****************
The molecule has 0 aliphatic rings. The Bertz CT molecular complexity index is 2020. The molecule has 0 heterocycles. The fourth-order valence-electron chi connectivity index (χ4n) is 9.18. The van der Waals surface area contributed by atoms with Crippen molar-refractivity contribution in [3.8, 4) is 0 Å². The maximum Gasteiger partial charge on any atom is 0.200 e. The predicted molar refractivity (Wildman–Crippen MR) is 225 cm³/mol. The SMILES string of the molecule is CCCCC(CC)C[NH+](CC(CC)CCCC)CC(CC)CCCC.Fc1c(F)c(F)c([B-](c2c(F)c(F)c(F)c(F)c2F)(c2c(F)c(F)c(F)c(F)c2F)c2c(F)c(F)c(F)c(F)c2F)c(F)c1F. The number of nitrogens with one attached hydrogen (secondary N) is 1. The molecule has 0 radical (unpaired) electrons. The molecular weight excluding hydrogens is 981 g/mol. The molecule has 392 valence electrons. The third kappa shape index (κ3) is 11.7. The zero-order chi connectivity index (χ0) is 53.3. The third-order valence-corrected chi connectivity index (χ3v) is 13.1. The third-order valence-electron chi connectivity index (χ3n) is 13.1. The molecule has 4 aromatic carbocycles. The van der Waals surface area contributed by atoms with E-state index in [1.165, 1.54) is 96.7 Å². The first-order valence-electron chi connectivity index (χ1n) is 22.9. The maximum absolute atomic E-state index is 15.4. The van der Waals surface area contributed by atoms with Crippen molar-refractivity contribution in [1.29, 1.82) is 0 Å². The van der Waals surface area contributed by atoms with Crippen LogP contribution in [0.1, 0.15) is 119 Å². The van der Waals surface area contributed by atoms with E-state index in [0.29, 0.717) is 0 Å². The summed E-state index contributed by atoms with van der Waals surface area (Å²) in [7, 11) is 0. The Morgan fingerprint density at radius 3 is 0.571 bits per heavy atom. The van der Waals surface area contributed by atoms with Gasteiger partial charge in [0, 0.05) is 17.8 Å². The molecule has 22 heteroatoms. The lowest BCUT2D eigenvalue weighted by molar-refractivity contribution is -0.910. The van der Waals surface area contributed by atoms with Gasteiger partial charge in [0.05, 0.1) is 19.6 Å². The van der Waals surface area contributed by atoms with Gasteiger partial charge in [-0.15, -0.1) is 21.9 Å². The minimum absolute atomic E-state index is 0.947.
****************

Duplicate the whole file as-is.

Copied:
The molecule has 0 aliphatic rings. The Bertz CT molecular complexity index is 2020. The molecule has 0 heterocycles. The fourth-order valence-electron chi connectivity index (χ4n) is 9.18. The van der Waals surface area contributed by atoms with Crippen molar-refractivity contribution in [3.8, 4) is 0 Å². The maximum Gasteiger partial charge on any atom is 0.200 e. The predicted molar refractivity (Wildman–Crippen MR) is 225 cm³/mol. The SMILES string of the molecule is CCCCC(CC)C[NH+](CC(CC)CCCC)CC(CC)CCCC.Fc1c(F)c(F)c([B-](c2c(F)c(F)c(F)c(F)c2F)(c2c(F)c(F)c(F)c(F)c2F)c2c(F)c(F)c(F)c(F)c2F)c(F)c1F. The number of nitrogens with one attached hydrogen (secondary N) is 1. The molecule has 0 radical (unpaired) electrons. The molecular weight excluding hydrogens is 981 g/mol. The molecule has 392 valence electrons. The third kappa shape index (κ3) is 11.7. The zero-order chi connectivity index (χ0) is 53.3. The third-order valence-corrected chi connectivity index (χ3v) is 13.1. The third-order valence-electron chi connectivity index (χ3n) is 13.1. The molecule has 4 aromatic carbocycles. The van der Waals surface area contributed by atoms with E-state index in [1.165, 1.54) is 96.7 Å². The first-order valence-electron chi connectivity index (χ1n) is 22.9. The maximum absolute atomic E-state index is 15.4. The van der Waals surface area contributed by atoms with Crippen molar-refractivity contribution in [1.29, 1.82) is 0 Å². The van der Waals surface area contributed by atoms with Crippen LogP contribution in [0.1, 0.15) is 119 Å². The van der Waals surface area contributed by atoms with E-state index in [0.29, 0.717) is 0 Å². The summed E-state index contributed by atoms with van der Waals surface area (Å²) in [7, 11) is 0. The Morgan fingerprint density at radius 3 is 0.571 bits per heavy atom. The van der Waals surface area contributed by atoms with Gasteiger partial charge in [0, 0.05) is 17.8 Å². The molecule has 22 heteroatoms. The lowest BCUT2D eigenvalue weighted by molar-refractivity contribution is -0.910. The van der Waals surface area contributed by atoms with Gasteiger partial charge in [0.05, 0.1) is 19.6 Å². The van der Waals surface area contributed by atoms with Gasteiger partial charge in [-0.15, -0.1) is 21.9 Å². The minimum absolute atomic E-state index is 0.947.